CBD and THC are both found in cannabis plants, but the way they interact with your body is different.
As the legal use of hemp and other cannabis products grows, consumers are becoming more curious about their options. This includes cannabidiol (CBD) and tetrahydrocannabinol (THC), two natural compounds found in plants of the Cannabis genus.
Both compounds interact with your body’s endocannabinoid system, but they have very different effects.
Read on to learn more about these compounds. While they may have a lot in common, they have some key differences that determine how they’re used.
CBD can be extracted from hemp or cannabis. Hemp and cannabis come from the Cannabis sativa plant. Legal hemp must contain 0.3% THCTrusted Source or less. CBD is sold in the form of gels, gummies, oils, supplements, extracts, and more.
CBD does not produce the high sensation associated with cannabis.
THC is the main psychoactive compound in cannabis that produces the high sensation. It can be consumed by smoking cannabis. It’s also available in oils, edibles, tinctures, capsules, and more.
Both CBD and THC have the same molecular structure: 21 carbon atoms, 30 hydrogen atoms, and 2 oxygen atoms. A slight difference in how the atoms are arranged accounts for the differing effects on your body.
Both CBD and THC are chemically similar to your body’s endocannabinoids. This allows them to interact with your cannabinoid receptors.
The interaction affects the release of neurotransmitters in your brain. Neurotransmitters are chemicals responsible for relaying messages between cells and have roles in pain, immune function, stress, and sleep, to name a few.
Despite their similar chemical structures, CBD and THC don’t have the same psychoactive effects. CBD is psychoactive, just not in the same manner as THC. It doesn’t produce the high associated with THC.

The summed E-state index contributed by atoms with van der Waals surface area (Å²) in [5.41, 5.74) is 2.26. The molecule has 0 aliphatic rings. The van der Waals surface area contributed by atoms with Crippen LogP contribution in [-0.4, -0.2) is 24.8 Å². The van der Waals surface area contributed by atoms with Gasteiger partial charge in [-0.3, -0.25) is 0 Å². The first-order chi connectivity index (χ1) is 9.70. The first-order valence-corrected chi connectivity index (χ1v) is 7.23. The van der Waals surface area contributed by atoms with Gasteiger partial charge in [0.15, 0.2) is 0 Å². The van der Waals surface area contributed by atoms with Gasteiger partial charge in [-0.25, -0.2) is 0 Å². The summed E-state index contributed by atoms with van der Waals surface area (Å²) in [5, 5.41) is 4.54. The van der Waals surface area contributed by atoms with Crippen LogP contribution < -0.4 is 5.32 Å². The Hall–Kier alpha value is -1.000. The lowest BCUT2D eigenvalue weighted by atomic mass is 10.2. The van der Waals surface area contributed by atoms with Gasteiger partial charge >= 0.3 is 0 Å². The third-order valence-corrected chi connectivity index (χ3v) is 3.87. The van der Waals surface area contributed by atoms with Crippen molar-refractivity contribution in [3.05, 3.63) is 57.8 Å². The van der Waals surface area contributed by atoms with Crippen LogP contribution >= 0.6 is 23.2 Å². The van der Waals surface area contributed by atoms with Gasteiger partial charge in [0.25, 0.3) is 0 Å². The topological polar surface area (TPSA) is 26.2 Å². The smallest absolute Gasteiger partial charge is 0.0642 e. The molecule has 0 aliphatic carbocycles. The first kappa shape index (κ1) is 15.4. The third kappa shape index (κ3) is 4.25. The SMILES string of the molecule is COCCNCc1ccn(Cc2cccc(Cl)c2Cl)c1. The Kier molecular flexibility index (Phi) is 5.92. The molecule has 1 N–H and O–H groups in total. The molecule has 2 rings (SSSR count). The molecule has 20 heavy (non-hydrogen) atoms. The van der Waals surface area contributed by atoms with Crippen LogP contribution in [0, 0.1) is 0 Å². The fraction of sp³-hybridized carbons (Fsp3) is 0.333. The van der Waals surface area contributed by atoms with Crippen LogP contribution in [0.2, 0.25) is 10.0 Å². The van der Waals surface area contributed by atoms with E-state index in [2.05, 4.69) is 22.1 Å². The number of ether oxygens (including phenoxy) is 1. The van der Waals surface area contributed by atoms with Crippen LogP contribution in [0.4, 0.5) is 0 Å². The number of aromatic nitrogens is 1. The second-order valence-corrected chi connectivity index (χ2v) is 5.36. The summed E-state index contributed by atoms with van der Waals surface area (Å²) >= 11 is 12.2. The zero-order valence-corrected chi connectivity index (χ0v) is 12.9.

THC binds with the cannabinoid 1 (CB1) receptors in the brain. It produces a high or a sense of euphoria. This high may be greater if the THC is inhaled rather than ingested, according to research.
CBD binds very weakly, if at all, to CB1 receptors. CBD needs THC to bind to the CB1 receptor and, in turn, can help reduce some of the unwanted psychoactive effects of THC, such as euphoria or sedation.
In the United States, cannabis-related laws are evolving regularly. Technically, CBD is still considered a Schedule I drug under federal law.
Hemp has been removed from the Controlled Substances Act, but the Drug Enforcement Administration (DEA) and Food and Drug Administration (FDA) still classify CBD as a Schedule I drug.
However, 37 states, plus Washington, D.C., have passed cannabis-related laws, making medical cannabis with high levels of THC legal. The cannabis may need to be prescribed by a licensed physician.
In addition, 19 states, two territories, and the District of Columbia have made adult recreational use of cannabis and THC legal.
In states where cannabis is legal for recreational or medical purposes, you should be able to buy CBD.
Before you try to buy products with CBD or THC, it’s important to research your state’s laws.
If you possess cannabis-related products in a state where they’re illegal or don’t have a medical prescription in states where the products are legal for medical treatment, you could face legal penalties.
CBD and THC have many of the same medical benefits. They can provide relief from several of the same conditions. However, CBD doesn’t cause the euphoric effects that occur with THC. Some people may prefer to use CBD because of the lack of this side effect.
In June 2018, the FDA approved Epidiolex, the first prescription medication to contain CBD. It’s used to treat rare, difficult-to-control forms of epilepsy. (Epidiolex is not currently approved for any of the other conditions listed below.)
CBD is used to help with other various conditions, such as:
- psychosis or mental disorders
- inflammatory bowel disease
According to 2020 research, CBD may help with
- social anxiety
- sleep disorders
- post-traumatic stress disorders